Yes, I suppose it would given those parameters.

So if your reason for not getting the Covid vaccine now
is because your chances of getting Covid are not that high,
then why did you not run out and get the vaccine
when fewer people had gotten vaccinated?

How could I?
I was not eligible to sign up for the vaccine until late March.
And when I tried to register the wait was weeks long.

So you would have gotten the vaccine,
had you been eligible when the infection rate was higher.
But because you had to wait until others got the vaccine,
the Covid rate is low enough that the prophylactic benefit of the vaccine
isn’t worth the long term risks of the vaccine to your health.

Yes, you have stated it correctly.

And what are the long term risks of the Covid vaccine?

Who knows, Socrates? We may not find out for years.
And maybe the government is hiding the information.

But didn’t private companies, not the government,
develop the Covid vaccine?

Socrates, you know those drug companies
and the government are all the same.
They’re all friends, and all corrupt.

So I have heard.
Forgive me, but I think it would be best
if Rumor did not participate in this discussion.
I take it from your silence that you agree.
Now, Protagoras, do you drive a car?

Of course. There is no other way to get around.

And does your car have brakes?

There is no other way to stop a moving car safely.

I quite agree.
Did you install those brakes yourself?

Are you kidding? Of course not.

Did you test the brakes?

I test drove the car before I bought it
and the brakes worked.

But did you design, manufacture, and calibrate
the brakes yourself?

You know I did not. Engineers did.
And they tested the brakes, and I test drove the car,
and the brakes worked perfectly,
and have every day I drive the car,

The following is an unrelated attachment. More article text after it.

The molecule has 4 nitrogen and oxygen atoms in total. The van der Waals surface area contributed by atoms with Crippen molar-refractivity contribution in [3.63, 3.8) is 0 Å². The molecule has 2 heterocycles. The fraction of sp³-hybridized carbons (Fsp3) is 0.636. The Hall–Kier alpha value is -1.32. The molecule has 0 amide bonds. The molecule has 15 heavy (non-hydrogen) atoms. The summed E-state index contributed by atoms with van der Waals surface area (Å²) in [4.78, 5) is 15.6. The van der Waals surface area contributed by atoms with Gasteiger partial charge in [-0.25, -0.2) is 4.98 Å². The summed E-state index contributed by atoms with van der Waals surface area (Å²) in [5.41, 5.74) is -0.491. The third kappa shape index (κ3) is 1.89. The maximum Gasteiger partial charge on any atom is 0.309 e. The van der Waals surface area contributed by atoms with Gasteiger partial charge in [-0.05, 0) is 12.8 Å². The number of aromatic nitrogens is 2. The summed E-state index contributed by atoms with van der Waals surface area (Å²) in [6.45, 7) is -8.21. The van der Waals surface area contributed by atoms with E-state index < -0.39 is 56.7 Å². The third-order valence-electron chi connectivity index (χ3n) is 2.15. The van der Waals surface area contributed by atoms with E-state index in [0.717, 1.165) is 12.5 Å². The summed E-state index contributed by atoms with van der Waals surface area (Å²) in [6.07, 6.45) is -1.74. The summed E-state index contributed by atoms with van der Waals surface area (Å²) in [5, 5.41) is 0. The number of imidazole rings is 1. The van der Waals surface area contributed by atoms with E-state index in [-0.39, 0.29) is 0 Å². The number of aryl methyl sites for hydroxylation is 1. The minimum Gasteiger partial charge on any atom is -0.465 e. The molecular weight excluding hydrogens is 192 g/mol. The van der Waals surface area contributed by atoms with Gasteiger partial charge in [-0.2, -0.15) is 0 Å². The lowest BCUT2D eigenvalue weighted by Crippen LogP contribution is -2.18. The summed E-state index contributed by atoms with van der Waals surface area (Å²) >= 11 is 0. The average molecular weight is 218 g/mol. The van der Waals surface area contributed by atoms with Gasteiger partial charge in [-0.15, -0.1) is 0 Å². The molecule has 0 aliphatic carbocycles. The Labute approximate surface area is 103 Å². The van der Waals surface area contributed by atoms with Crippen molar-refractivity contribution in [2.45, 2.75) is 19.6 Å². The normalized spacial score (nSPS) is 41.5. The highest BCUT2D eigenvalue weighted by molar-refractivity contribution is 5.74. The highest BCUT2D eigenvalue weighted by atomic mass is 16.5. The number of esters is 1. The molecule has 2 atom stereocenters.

including today.

There was some scattered chuckling in the audience.

I am glad to hear that your car’s brakes work so well.
I wish you and your family only health.
And so I am worried about the long term
health of your car’s brakes.
Is it possible that the brakes have some
defect that did not show in the tests,
but that will surface only after 100,000 miles?
Or perhaps the car manufacturer knows
about a long term defect, and has conspired
with the government to keep the defect a secret?

I suppose anything is possible.

And yet you continue to drive on those brakes
given the risk that you have just acknowledged?

Ah, Socrates, I see what you are doing here.
You think that you are so clever.
There is a difference between vaccines and cars.
I need to drive a car to go to work,
to pick up my kids, to take my wife on a date night
— you know, living life, and not just talking about it.

There was a round of applause from the audience.

Yes, I know what you mean.
It is nice to go out with loved ones.
Especially now that it is safer to do so,
than it was when Covid first arrived.
But, Protagoras, I see that the infection rates
are going up, mainly from the Delta variant.
And there is an Epsilon variant, too.
Did you see that?

Yes, I think I did.

Tell me, when the rates get high enough,
so that the odds of getting Covid without
a vaccine are back at the levels they were